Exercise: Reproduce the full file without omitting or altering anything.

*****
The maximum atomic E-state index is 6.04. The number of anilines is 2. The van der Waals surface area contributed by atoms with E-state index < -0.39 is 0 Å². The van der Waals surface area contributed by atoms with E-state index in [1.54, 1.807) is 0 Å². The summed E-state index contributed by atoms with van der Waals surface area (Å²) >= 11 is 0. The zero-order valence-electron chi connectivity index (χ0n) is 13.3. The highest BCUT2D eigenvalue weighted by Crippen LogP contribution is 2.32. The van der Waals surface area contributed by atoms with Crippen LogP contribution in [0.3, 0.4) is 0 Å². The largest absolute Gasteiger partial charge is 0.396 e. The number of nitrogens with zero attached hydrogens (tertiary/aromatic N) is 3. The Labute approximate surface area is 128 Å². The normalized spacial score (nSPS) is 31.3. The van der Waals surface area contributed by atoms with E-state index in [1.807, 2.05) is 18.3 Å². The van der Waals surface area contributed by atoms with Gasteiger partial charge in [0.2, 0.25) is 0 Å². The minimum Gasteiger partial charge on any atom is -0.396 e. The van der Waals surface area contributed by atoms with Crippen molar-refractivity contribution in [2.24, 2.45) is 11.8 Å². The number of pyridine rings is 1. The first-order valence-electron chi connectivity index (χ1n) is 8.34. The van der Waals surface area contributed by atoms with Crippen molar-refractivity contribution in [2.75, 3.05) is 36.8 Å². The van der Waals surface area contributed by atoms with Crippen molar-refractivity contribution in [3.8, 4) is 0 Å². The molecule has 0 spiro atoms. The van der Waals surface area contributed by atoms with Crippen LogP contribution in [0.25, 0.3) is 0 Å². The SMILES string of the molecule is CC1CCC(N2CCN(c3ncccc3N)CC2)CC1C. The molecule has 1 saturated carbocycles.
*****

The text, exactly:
The maximum atomic E-state index is 6.04. The number of anilines is 2. The van der Waals surface area contributed by atoms with E-state index < -0.39 is 0 Å². The van der Waals surface area contributed by atoms with E-state index in [1.54, 1.807) is 0 Å². The summed E-state index contributed by atoms with van der Waals surface area (Å²) >= 11 is 0. The zero-order valence-electron chi connectivity index (χ0n) is 13.3. The highest BCUT2D eigenvalue weighted by Crippen LogP contribution is 2.32. The van der Waals surface area contributed by atoms with Crippen LogP contribution in [0.3, 0.4) is 0 Å². The largest absolute Gasteiger partial charge is 0.396 e. The number of nitrogens with zero attached hydrogens (tertiary/aromatic N) is 3. The Labute approximate surface area is 128 Å². The normalized spacial score (nSPS) is 31.3. The van der Waals surface area contributed by atoms with E-state index in [1.807, 2.05) is 18.3 Å². The van der Waals surface area contributed by atoms with Gasteiger partial charge in [0.2, 0.25) is 0 Å². The minimum Gasteiger partial charge on any atom is -0.396 e. The van der Waals surface area contributed by atoms with Crippen molar-refractivity contribution in [2.24, 2.45) is 11.8 Å². The number of pyridine rings is 1. The first-order valence-electron chi connectivity index (χ1n) is 8.34. The van der Waals surface area contributed by atoms with Crippen molar-refractivity contribution in [2.75, 3.05) is 36.8 Å². The van der Waals surface area contributed by atoms with Crippen molar-refractivity contribution in [3.8, 4) is 0 Å². The molecule has 0 spiro atoms. The van der Waals surface area contributed by atoms with Crippen LogP contribution in [0.25, 0.3) is 0 Å². The SMILES string of the molecule is CC1CCC(N2CCN(c3ncccc3N)CC2)CC1C. The molecule has 1 saturated carbocycles.